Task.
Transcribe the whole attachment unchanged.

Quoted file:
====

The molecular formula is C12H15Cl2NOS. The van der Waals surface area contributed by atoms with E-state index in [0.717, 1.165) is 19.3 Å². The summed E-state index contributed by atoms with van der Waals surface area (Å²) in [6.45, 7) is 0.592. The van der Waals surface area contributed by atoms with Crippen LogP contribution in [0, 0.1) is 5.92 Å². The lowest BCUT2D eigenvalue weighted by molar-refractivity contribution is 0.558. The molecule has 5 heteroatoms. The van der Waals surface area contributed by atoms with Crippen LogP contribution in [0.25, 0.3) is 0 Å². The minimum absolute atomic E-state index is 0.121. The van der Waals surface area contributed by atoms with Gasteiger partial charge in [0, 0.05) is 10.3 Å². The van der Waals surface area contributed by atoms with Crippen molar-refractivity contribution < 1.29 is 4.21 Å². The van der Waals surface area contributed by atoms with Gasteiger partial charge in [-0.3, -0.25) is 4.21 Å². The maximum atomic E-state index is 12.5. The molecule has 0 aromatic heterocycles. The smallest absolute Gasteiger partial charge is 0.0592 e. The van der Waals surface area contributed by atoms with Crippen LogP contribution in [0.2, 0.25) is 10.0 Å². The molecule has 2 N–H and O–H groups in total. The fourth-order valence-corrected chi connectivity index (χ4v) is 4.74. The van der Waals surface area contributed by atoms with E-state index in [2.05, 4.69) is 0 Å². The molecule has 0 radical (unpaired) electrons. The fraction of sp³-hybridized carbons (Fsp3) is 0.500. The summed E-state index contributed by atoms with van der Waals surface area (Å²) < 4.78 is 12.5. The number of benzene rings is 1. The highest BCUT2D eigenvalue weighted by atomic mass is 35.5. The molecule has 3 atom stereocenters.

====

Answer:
The molecular formula is C12H15Cl2NOS. The van der Waals surface area contributed by atoms with E-state index in [0.717, 1.165) is 19.3 Å². The summed E-state index contributed by atoms with van der Waals surface area (Å²) in [6.45, 7) is 0.592. The van der Waals surface area contributed by atoms with Crippen LogP contribution in [0, 0.1) is 5.92 Å². The lowest BCUT2D eigenvalue weighted by molar-refractivity contribution is 0.558. The molecule has 5 heteroatoms. The van der Waals surface area contributed by atoms with Crippen LogP contribution in [0.25, 0.3) is 0 Å². The minimum absolute atomic E-state index is 0.121. The van der Waals surface area contributed by atoms with Gasteiger partial charge in [0, 0.05) is 10.3 Å². The van der Waals surface area contributed by atoms with Crippen molar-refractivity contribution < 1.29 is 4.21 Å². The van der Waals surface area contributed by atoms with Gasteiger partial charge in [-0.3, -0.25) is 4.21 Å². The maximum atomic E-state index is 12.5. The molecule has 0 aromatic heterocycles. The smallest absolute Gasteiger partial charge is 0.0592 e. The van der Waals surface area contributed by atoms with Crippen LogP contribution in [0.2, 0.25) is 10.0 Å². The molecule has 2 N–H and O–H groups in total. The fourth-order valence-corrected chi connectivity index (χ4v) is 4.74. The van der Waals surface area contributed by atoms with E-state index in [2.05, 4.69) is 0 Å². The molecule has 0 radical (unpaired) electrons. The fraction of sp³-hybridized carbons (Fsp3) is 0.500. The summed E-state index contributed by atoms with van der Waals surface area (Å²) < 4.78 is 12.5. The number of benzene rings is 1. The highest BCUT2D eigenvalue weighted by atomic mass is 35.5. The molecule has 3 atom stereocenters.